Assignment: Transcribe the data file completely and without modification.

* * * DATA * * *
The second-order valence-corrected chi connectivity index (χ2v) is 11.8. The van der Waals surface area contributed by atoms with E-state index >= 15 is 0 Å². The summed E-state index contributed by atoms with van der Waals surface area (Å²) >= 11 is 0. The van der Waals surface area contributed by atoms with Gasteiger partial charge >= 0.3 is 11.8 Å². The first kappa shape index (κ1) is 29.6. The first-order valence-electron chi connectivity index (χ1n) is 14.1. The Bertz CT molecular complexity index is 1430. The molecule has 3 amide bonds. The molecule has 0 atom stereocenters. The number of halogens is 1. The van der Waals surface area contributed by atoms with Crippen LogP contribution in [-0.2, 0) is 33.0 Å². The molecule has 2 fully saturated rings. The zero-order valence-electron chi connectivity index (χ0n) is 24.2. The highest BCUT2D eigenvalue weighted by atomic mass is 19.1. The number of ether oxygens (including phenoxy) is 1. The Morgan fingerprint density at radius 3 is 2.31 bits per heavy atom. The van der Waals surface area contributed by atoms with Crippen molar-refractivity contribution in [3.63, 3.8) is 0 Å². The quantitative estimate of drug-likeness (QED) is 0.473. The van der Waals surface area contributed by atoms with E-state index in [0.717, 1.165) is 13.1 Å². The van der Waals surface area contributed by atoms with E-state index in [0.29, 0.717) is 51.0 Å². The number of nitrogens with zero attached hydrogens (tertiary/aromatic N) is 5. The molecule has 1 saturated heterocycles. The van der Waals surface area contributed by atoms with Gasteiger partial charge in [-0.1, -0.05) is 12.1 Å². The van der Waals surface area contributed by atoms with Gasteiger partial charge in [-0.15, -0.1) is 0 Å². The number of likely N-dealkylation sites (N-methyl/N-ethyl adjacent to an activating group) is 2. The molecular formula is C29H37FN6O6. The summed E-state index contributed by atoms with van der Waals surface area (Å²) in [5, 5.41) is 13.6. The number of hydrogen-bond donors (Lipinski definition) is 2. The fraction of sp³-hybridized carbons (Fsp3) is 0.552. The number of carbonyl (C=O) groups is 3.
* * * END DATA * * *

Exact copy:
The second-order valence-corrected chi connectivity index (χ2v) is 11.8. The van der Waals surface area contributed by atoms with E-state index >= 15 is 0 Å². The summed E-state index contributed by atoms with van der Waals surface area (Å²) >= 11 is 0. The van der Waals surface area contributed by atoms with Gasteiger partial charge >= 0.3 is 11.8 Å². The first kappa shape index (κ1) is 29.6. The first-order valence-electron chi connectivity index (χ1n) is 14.1. The Bertz CT molecular complexity index is 1430. The molecule has 3 amide bonds. The molecule has 0 atom stereocenters. The number of halogens is 1. The van der Waals surface area contributed by atoms with Crippen LogP contribution in [-0.2, 0) is 33.0 Å². The molecule has 2 fully saturated rings. The zero-order valence-electron chi connectivity index (χ0n) is 24.2. The highest BCUT2D eigenvalue weighted by atomic mass is 19.1. The number of ether oxygens (including phenoxy) is 1. The Morgan fingerprint density at radius 3 is 2.31 bits per heavy atom. The van der Waals surface area contributed by atoms with Crippen molar-refractivity contribution in [3.63, 3.8) is 0 Å². The quantitative estimate of drug-likeness (QED) is 0.473. The van der Waals surface area contributed by atoms with E-state index in [0.717, 1.165) is 13.1 Å². The van der Waals surface area contributed by atoms with E-state index in [0.29, 0.717) is 51.0 Å². The number of nitrogens with zero attached hydrogens (tertiary/aromatic N) is 5. The molecule has 1 saturated heterocycles. The van der Waals surface area contributed by atoms with Gasteiger partial charge in [-0.1, -0.05) is 12.1 Å². The van der Waals surface area contributed by atoms with Gasteiger partial charge in [-0.15, -0.1) is 0 Å². The number of likely N-dealkylation sites (N-methyl/N-ethyl adjacent to an activating group) is 2. The molecular formula is C29H37FN6O6. The summed E-state index contributed by atoms with van der Waals surface area (Å²) in [5, 5.41) is 13.6. The number of hydrogen-bond donors (Lipinski definition) is 2. The fraction of sp³-hybridized carbons (Fsp3) is 0.552. The number of carbonyl (C=O) groups is 3.